Hester gives me a chance for the ruthless honesty I so admire in Faulkner. Also Camus' 'Courageous Pessimism'. Isn't Hester the closest I've yet come to the bone? Even in Milly (People Are Living There) there is still too much 'meat'—something that must rot or be cut away before the hard, white truth is exposed. (p....

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Richard Eder

(Contemporary Literary Criticism)

Athol Fugard's plays about the knife-edge life of blacks and coloreds in South Africa furnish some of the strongest and most moving stage literature being written in the English language.

"The Island," "Boesman and Lena," and "Sizwe Banzi" bob their human cockleshells just upstream from a giant whirlpool. The jaunty resilience of their characters has a tragic significance in the face of the racial and social rigors that will crush them.

These works are masterpieces, but Mr. Fugard, like any playwright, had to learn his trade…. ["Nongogo"] has some interest, but the main part of that may lie in the demonstration that a large talent can stumble quite a lot before it finds its way.

"Nongogo" … has found its theme: fearsome surroundings breed hope, and then destroy it. But the play is awkward and thin. It is unable to communicate very much about its characters, or make them much more than the servants of a noticeably ticking plot.

"Nongogo" means prostitute, and that was Queenie's trade before she set up her shabeen, or unlicensed bar, in one of Johannesburg's black shanty towns….

Queenie and Johnny are both vulnerable through their past. Johnny has spent a year in a mining camp where he was abused sexually. When Sam drops hints about Queenie's previous career, and she confirms them, Johnny is shattered. Their venture collapses. He is determined to pull himself...

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Edith Oliver

(Contemporary Literary Criticism)

If ever there was a born dramatist, it is the South African Athol Fugard…. ["Nongogo"], one of his earliest, was written and performed in South Africa in the late fifties…. Mr. Fugard appears to have found his subject and, to a large extent, his talent immediately. Himself a white man, he has written play after play about the various races—singly and in combination—imprisoned in his racist country, but in doing so he has never stooped to propaganda or case history….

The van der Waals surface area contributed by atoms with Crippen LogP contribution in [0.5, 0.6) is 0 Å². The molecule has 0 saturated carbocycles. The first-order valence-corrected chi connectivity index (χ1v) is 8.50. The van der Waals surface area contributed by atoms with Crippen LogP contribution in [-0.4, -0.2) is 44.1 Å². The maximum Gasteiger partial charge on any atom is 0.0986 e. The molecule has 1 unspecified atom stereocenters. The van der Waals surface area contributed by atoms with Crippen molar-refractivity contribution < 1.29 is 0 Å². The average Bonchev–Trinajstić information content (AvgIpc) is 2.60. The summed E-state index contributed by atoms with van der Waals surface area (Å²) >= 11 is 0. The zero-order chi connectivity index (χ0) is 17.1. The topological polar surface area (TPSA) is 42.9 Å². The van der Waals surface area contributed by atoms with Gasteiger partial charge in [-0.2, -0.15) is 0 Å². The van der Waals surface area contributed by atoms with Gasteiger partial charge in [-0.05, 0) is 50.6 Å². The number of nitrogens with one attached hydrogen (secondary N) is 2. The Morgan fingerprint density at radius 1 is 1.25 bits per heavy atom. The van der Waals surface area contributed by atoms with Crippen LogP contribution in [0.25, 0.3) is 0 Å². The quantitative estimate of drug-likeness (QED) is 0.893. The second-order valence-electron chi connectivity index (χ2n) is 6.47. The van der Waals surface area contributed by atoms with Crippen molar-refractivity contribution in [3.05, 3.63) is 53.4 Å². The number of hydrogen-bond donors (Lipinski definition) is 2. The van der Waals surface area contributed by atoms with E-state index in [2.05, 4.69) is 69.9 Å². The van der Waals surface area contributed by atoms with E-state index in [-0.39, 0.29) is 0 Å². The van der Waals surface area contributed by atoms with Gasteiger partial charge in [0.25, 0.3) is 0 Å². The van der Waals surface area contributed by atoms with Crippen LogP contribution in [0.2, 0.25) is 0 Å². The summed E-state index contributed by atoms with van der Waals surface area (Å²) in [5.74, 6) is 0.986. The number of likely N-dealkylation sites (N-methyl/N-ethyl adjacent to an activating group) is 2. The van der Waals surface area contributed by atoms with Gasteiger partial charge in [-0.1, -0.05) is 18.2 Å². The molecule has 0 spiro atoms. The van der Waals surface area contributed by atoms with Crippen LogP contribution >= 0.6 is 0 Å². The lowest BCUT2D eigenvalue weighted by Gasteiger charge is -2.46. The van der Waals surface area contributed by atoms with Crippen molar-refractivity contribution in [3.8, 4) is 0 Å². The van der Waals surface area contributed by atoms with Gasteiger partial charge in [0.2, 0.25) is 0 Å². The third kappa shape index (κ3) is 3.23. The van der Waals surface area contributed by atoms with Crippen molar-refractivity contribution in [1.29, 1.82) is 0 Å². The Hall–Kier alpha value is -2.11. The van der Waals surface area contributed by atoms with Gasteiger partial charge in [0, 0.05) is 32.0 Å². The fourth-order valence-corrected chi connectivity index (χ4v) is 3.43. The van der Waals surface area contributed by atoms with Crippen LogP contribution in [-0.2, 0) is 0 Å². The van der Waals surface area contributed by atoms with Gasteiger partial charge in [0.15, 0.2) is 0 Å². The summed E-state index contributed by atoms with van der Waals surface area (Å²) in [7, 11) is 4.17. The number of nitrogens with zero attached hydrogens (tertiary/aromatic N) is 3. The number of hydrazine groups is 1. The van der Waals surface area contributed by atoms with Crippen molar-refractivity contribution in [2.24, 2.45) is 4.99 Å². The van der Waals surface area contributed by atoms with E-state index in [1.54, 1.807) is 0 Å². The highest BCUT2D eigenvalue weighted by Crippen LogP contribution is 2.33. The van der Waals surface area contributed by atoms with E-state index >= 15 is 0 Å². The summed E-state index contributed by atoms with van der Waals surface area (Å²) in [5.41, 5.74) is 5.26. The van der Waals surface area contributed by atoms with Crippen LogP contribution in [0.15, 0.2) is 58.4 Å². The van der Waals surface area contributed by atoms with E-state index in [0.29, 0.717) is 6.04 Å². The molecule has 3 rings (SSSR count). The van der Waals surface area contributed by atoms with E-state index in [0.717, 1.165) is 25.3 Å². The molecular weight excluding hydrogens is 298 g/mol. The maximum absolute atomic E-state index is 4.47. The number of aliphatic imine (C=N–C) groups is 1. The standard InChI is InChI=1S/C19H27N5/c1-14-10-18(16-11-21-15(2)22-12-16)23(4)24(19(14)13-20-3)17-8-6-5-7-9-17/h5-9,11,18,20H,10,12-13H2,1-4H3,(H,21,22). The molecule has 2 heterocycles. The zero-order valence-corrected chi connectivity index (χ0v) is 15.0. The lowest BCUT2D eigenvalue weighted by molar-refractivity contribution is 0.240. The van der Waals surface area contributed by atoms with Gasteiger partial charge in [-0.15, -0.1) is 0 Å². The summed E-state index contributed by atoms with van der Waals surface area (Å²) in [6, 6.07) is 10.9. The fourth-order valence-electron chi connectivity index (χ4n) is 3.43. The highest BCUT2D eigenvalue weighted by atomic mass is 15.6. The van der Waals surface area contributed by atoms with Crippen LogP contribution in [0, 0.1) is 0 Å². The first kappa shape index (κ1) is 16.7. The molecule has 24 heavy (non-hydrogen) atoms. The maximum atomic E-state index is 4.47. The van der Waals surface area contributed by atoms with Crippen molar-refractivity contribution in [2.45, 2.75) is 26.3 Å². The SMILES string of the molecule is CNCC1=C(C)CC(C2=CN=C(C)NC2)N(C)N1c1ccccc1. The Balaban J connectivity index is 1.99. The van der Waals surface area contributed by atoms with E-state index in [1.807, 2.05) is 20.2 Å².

The small touches in the play and the excitement they generate—the whipping of the bright cloths on and off the table, for example—more than make up for its occasional awkwardness. If the plot seems melodramatic and arbitrary, and its hopeless ending forced, it is because the playwright has not yet learned to conceal his hand, but he has learned—or is on his way to learning—everything else of importance. The characters, their feelings, and the lines they speak (when the lines are not too openly expository) are admirably done, and there is enough suspense and wonder to keep things on the boil.

Edith Oliver, "The Theatre: 'Nongogo'," in The New Yorker (© 1978 by The New Yorker Magazine, Inc.), Vol. LIV, No. 43, December 11, 1978, p. 57.

John Simon

(Contemporary Literary Criticism)

Fugard has not only become South Africa's leading dramatist, he has also, as much as any man, made the world conscious of the horrors of apartheid. But good as some of Fugard's later work is, this piece of juvenilia [Nongogo] is creaky, predictable, unconvincingly simplistic, and afflicted with a particularly awkward dramatic failing: overacceleration…. As in ancient newsreels, where people seem to move in a funny little quickstep, the plot skips ahead from expected twist to unsurprising reversal. What, in more experienced hands, could have had the measured pace of the inevitable, displays only the tugging of a nervous puppeteer. (pp. 88, 90)

John Simon, "Futile Fandango," in New York Magazine (copyright © 1978 by News Group Publications, Inc.; reprinted with the permission of New York Magazine), Vol. 11, No. 51, December 18, 1978, pp. 88, 90.∗

Terry Curtis Fox

(Contemporary Literary Criticism)

Athol Fugard is a political tragedian, a very rare kind of writer indeed. His characters—sometimes consciously, more often not—revolt against the social order, but they are neither beaten back by it nor do they defeat it. They destroy each other instead. The idea of personal growth, of change, of effective individual action is banished by the very nature of South Africa. Fugard does not cry for the beloved country—he describes with painful detail a nation in which daily activities are turned into recurrent horrors by constant oppression.

Fugard wrote Nongogo 20 years ago, but the play's themes remain current in his work. This is not a failure of the writer to evolve, but the continued presence of apartheid. It is one thing to tell a story of personal distruction. It is another to have to tell it over and over and over again, because the world of oppression never lightens. Then the outcome of all human intercourse becomes tragic. Nothing in any one of Fugard's plays is nearly so horrific as the fact that he has been writing about the same thing for over a generation. What is astonishing is that Fugard can continue to write at all. (p. 126)

Terry Curtis Fox, "20 Years Ago Is Now," in The Village Voice (copyright © 1978; reprinted by permission), Vol. XXIII, No. 51, December 18, 1978, pp. 126, 128.∗